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Stroke survivor develops French accent


A 21-year-old Jersey athlete says he is determined to make a full recovery after a stroke left him speaking with a French accent.


Jack Allan was sparring in mixed martial arts at university in the UK when a kick to the jaw caused a bleed on his brain. It was two weeks before he was able to talk and when he did, he had a French accent. On his return to Jersey, Mr Allan's speech therapist diagnosed him with Foreign Accent Syndrome.


Foreign accent syndrome (FAS) is a condition that alters a person's speech patterns to make it sound like they are speaking in another language.


This usually happens as a result of brain damage, such as from a stroke, doctors say.

Johan Verhoeven, a professor of experimental phonetics at City, University of London said there have been about 200 cases of FAS reported in clinical studies to date, making it "quite a rare speech disorder".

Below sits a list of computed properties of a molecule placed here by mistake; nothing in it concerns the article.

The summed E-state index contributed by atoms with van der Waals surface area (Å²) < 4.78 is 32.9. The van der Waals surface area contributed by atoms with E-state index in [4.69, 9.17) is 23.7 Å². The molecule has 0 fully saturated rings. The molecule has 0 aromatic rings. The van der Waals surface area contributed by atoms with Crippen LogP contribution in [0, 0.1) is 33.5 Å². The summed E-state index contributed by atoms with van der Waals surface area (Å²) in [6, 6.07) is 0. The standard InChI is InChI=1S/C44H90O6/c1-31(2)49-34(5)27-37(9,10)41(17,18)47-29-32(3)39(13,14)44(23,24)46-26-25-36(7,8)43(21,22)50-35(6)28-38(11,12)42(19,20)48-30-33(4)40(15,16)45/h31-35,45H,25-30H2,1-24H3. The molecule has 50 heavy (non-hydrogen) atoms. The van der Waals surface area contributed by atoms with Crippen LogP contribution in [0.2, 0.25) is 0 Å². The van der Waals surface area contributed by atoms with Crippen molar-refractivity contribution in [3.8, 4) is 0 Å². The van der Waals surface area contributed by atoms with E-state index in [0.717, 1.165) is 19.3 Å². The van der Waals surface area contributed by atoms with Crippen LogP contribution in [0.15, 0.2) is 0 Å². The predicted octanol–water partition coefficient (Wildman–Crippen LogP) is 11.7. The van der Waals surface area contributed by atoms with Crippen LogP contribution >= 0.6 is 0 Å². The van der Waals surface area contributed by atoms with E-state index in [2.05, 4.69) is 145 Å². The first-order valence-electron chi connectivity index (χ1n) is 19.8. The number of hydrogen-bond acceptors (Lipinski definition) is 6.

'Get back to normal'


Describing his recovery process, Mr Allan said: "On top of learning how to talk again, I had to change my accent back to the normal accent I had before.

"When I'm tired or angry, it kind of slips out, or if I talk too fast. So I'm working on trying to get to talk fast but with my English or Jersey accent.

"I thought it was funny. My mates thought it was funny. "I didn't think much about it. I just thought on to recovery, to trying to get back to normal. That was my mindset," he added.


Mr Allan has been told there is no increased risk of another stroke and he believes the discipline of sports training has given him the mental and physical strength he needs to recover.


"I swim, I go to the gym, I'm out kicking the ball in the garden," he said.

"Sport, being physically active, competing, is part of who I am and that won't change.

"It's just it will take a while to get back to where I was," he added.

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